From food-borne illnesses to infectious diseases, travelling abroad can pose certain risks to your health. That's not to say you should stay home.
"Everyone should go and travelling. There are lots to see and learn from other cultures. However, you should always go prepared," says Dr Limin Wijaya, Consultant at Singapore General Hospital's Travel Clinic.
As a rule of thumb, ask yourself the eight following questions in the early stages of your travel planning.
1. When should I see a doctor before my trip?
You should visit a doctor four to six weeks before your departure date. "It is important to plan in advance as certain vaccinations require double or triple doses spread over a month to become effective," explains Dr Wijaya.
In addition, consulting early allows for contingency planning or a change in itinerary if required.
2. Have I done research on the destination to find out the potential health hazards?
Some developing countries are riskier than others and may require more medications or vaccinations to prevent health problems. The same country can represent different risks depending on the season. For instance, the risk of mosquito-borne illnesses increases during the monsoon.
Dr Wijaya suggests: "You can look up websites like Centres for Disease Control and Prevention and World Health Organization to get reports of disease outbreaks and up-to-date information about health-related issues."
At the same time, you should research where you could get medical help at your destination should the need arise.
3. What activities will I be engaging in?
A rugged, outdoors-bound backpacker will not face the same risks as a business traveller. Discuss your proposed trip activities with your doctor. Dr Wijaya explains: "For instance, if you have a pre-existing heart problem and are intending to trek in Tibet, you should check whether travelling at a high altitude is advisable for you."
4. Have I got my vaccinations?
If you are travelling to developing countries like India or South America, you will probably need standard vaccines against hepatitis A, hepatitis B and typhoid.
Always keep a record of your vaccinations in case you need to show proof at your destination. For instance, certification of yellow fever vaccination is required by some countries in Africa and South America.
In malaria-endemic locales, anti-malarial pills are a must.
Related article: Could a simple Hep B vaccine potentially save you from liver cancer?
5. Have I packed all the medications that I need for my pre-existing health condition (if any)?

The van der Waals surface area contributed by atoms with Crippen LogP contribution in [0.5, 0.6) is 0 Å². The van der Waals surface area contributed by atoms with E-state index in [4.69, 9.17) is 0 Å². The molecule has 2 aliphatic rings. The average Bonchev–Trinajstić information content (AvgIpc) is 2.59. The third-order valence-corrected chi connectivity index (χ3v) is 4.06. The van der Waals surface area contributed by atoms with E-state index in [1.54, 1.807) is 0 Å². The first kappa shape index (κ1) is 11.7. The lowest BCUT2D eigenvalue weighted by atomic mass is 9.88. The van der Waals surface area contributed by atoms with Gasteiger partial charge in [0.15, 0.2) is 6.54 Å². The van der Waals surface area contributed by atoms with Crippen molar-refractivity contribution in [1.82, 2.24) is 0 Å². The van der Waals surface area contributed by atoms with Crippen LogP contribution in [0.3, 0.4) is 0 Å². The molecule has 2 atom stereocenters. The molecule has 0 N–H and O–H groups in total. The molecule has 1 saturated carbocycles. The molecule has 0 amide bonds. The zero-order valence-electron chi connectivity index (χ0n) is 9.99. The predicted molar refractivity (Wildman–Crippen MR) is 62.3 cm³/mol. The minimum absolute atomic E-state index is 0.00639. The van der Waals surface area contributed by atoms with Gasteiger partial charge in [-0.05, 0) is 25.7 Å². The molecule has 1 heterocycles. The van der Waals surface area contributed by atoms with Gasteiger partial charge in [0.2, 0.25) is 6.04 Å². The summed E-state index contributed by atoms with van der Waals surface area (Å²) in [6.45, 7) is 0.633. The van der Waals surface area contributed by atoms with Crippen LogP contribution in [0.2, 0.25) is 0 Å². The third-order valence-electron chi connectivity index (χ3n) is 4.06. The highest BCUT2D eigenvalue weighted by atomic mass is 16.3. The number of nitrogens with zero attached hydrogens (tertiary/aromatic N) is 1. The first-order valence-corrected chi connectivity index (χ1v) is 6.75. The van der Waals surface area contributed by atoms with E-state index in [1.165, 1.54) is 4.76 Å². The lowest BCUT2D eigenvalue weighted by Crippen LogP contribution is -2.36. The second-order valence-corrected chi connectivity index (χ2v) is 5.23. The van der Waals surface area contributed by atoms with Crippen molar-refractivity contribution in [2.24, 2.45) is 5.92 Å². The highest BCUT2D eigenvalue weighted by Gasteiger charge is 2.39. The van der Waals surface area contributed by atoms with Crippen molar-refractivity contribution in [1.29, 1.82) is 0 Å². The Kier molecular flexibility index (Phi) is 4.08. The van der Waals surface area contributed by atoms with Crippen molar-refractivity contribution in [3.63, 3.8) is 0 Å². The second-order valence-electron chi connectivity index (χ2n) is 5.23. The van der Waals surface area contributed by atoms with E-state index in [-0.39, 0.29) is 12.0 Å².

If you have a pre-existing condition like diabetes or heart disease, ask your doctor for sufficient medications to pack for your trip. Dr Wijaya adds: "If possible, bring more than enough medications to buffer for any unexpected delays. Also bring an extra prescription for refills, as well as a written list of your medications, including both the trade name (such as Prandin) and actual name (like repaglinide) of each medication."
If you need to pack syringes and needles, bring along a doctor's letter.
6. Have I prepared a first aid kit?
Pack a suitable first aid kit before you set off. "A travel health kit should be tailored to your personal needs, type of travel, length of travel and destination," explains Dr Wijaya.
Basics include essentials like anti-diarrhoea pills, plasters, antiseptic cream, sunscreen and mosquito repellent.
Travelling to a rural area which is far from a health care facility? Do pack bandages and splints too.
Related article: How to protect yourself from travellers' diarrhoea?
7. Have I unwittingly packed medications that are illegal in certain countries?
The list of illicit drugs can be broader than you think. "This includes opioids, such as codeine-based medications or some cough mixtures," explains Dr Wijaya. "If the medications are part of a prescription, get a doctor's letter as proof."
All prescriptive drugs should also be kept in their original container, with the original labels detailing your name and the doctor's name.
8. Have I bought travel insurance?
Even if you are well prepared and travel with caution, illness or injury can occur, no matter the length of the trip. That's when travel insurance comes in handy.
"A good travel insurance company will be able to assist in case of an accident or sudden illness overseas," explains Dr Wijaya. Should you need to return urgently to Singapore for treatment, a good insurance can help with the repatriation cost.
Make sure that the travel insurance policy provides medical assistance by phone, 24 hours, seven days a week.
SGH Travel Clinic is run by specialists from the Department of Infectious Diseases. It is a designated Yellow Fever Centre. The team of doctors and nurses will offer comprehensive travel advice and country-specific recommendations prior to your trip.
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Health Xchange's articles are meant for informational purposes only and cannot replace professional surgical, medical or health advise, examination, diagnosis, or treatment.